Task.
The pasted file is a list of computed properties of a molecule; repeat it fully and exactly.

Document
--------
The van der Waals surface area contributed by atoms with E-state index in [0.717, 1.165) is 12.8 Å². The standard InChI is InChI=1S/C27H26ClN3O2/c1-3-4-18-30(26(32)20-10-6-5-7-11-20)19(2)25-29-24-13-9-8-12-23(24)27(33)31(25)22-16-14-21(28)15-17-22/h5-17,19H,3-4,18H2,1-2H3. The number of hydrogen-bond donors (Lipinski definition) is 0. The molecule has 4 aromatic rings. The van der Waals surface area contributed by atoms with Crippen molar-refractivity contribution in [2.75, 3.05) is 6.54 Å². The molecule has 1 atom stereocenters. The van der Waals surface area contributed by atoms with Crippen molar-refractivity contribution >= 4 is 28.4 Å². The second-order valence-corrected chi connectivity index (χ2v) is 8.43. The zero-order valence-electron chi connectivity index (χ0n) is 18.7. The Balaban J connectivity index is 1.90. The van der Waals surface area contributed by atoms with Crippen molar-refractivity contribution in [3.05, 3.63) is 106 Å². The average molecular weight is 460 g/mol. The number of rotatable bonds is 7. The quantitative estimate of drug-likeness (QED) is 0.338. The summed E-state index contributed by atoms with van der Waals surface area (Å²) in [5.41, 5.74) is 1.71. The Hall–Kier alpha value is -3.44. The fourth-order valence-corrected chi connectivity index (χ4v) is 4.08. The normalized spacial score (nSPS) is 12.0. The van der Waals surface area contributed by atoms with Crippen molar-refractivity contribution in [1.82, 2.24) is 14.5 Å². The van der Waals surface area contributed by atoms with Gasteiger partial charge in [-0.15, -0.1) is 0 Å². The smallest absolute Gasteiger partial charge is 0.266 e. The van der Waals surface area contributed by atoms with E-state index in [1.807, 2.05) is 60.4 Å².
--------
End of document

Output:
The van der Waals surface area contributed by atoms with E-state index in [0.717, 1.165) is 12.8 Å². The standard InChI is InChI=1S/C27H26ClN3O2/c1-3-4-18-30(26(32)20-10-6-5-7-11-20)19(2)25-29-24-13-9-8-12-23(24)27(33)31(25)22-16-14-21(28)15-17-22/h5-17,19H,3-4,18H2,1-2H3. The number of hydrogen-bond donors (Lipinski definition) is 0. The molecule has 4 aromatic rings. The van der Waals surface area contributed by atoms with Crippen molar-refractivity contribution in [2.75, 3.05) is 6.54 Å². The molecule has 1 atom stereocenters. The van der Waals surface area contributed by atoms with Crippen molar-refractivity contribution >= 4 is 28.4 Å². The second-order valence-corrected chi connectivity index (χ2v) is 8.43. The zero-order valence-electron chi connectivity index (χ0n) is 18.7. The Balaban J connectivity index is 1.90. The van der Waals surface area contributed by atoms with Crippen molar-refractivity contribution in [3.05, 3.63) is 106 Å². The average molecular weight is 460 g/mol. The number of rotatable bonds is 7. The quantitative estimate of drug-likeness (QED) is 0.338. The summed E-state index contributed by atoms with van der Waals surface area (Å²) in [5.41, 5.74) is 1.71. The Hall–Kier alpha value is -3.44. The fourth-order valence-corrected chi connectivity index (χ4v) is 4.08. The normalized spacial score (nSPS) is 12.0. The van der Waals surface area contributed by atoms with Crippen molar-refractivity contribution in [1.82, 2.24) is 14.5 Å². The van der Waals surface area contributed by atoms with Gasteiger partial charge in [-0.15, -0.1) is 0 Å². The smallest absolute Gasteiger partial charge is 0.266 e. The van der Waals surface area contributed by atoms with E-state index in [1.807, 2.05) is 60.4 Å².